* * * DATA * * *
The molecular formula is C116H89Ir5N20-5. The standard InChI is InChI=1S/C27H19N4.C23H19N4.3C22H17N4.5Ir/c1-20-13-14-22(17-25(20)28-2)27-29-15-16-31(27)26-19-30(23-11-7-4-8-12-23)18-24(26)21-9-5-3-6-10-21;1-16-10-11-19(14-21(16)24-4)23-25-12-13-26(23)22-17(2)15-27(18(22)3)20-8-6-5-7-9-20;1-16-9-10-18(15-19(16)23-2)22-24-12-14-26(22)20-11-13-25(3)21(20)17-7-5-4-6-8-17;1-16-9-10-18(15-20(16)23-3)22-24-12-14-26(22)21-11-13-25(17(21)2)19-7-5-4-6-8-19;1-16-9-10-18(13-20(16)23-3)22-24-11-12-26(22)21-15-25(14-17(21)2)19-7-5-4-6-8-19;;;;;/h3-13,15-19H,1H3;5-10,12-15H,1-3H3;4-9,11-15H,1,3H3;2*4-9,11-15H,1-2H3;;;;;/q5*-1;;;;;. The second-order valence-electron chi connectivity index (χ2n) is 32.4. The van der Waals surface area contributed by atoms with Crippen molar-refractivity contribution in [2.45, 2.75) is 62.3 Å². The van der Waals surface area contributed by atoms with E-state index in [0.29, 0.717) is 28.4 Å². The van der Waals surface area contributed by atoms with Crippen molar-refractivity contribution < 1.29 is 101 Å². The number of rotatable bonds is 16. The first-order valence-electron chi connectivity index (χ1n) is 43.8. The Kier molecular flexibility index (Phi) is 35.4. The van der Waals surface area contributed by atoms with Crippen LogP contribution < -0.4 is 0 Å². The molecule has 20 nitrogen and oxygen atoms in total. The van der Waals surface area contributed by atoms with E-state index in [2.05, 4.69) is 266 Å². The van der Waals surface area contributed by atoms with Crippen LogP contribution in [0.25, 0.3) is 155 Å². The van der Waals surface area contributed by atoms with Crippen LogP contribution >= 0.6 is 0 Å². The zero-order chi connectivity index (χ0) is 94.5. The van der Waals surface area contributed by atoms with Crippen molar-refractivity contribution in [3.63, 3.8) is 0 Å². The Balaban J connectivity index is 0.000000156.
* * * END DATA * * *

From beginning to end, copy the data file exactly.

The molecular formula is C116H89Ir5N20-5. The standard InChI is InChI=1S/C27H19N4.C23H19N4.3C22H17N4.5Ir/c1-20-13-14-22(17-25(20)28-2)27-29-15-16-31(27)26-19-30(23-11-7-4-8-12-23)18-24(26)21-9-5-3-6-10-21;1-16-10-11-19(14-21(16)24-4)23-25-12-13-26(23)22-17(2)15-27(18(22)3)20-8-6-5-7-9-20;1-16-9-10-18(15-19(16)23-2)22-24-12-14-26(22)20-11-13-25(3)21(20)17-7-5-4-6-8-17;1-16-9-10-18(15-20(16)23-3)22-24-12-14-26(22)21-11-13-25(17(21)2)19-7-5-4-6-8-19;1-16-9-10-18(13-20(16)23-3)22-24-11-12-26(22)21-15-25(14-17(21)2)19-7-5-4-6-8-19;;;;;/h3-13,15-19H,1H3;5-10,12-15H,1-3H3;4-9,11-15H,1,3H3;2*4-9,11-15H,1-2H3;;;;;/q5*-1;;;;;. The second-order valence-electron chi connectivity index (χ2n) is 32.4. The van der Waals surface area contributed by atoms with Crippen molar-refractivity contribution in [2.45, 2.75) is 62.3 Å². The van der Waals surface area contributed by atoms with E-state index in [0.29, 0.717) is 28.4 Å². The van der Waals surface area contributed by atoms with Crippen molar-refractivity contribution < 1.29 is 101 Å². The number of rotatable bonds is 16. The first-order valence-electron chi connectivity index (χ1n) is 43.8. The Kier molecular flexibility index (Phi) is 35.4. The van der Waals surface area contributed by atoms with Crippen LogP contribution < -0.4 is 0 Å². The molecule has 20 nitrogen and oxygen atoms in total. The van der Waals surface area contributed by atoms with E-state index in [2.05, 4.69) is 266 Å². The van der Waals surface area contributed by atoms with Crippen LogP contribution in [0.25, 0.3) is 155 Å². The van der Waals surface area contributed by atoms with Crippen LogP contribution >= 0.6 is 0 Å². The zero-order chi connectivity index (χ0) is 94.5. The van der Waals surface area contributed by atoms with Crippen molar-refractivity contribution in [3.63, 3.8) is 0 Å². The Balaban J connectivity index is 0.000000156.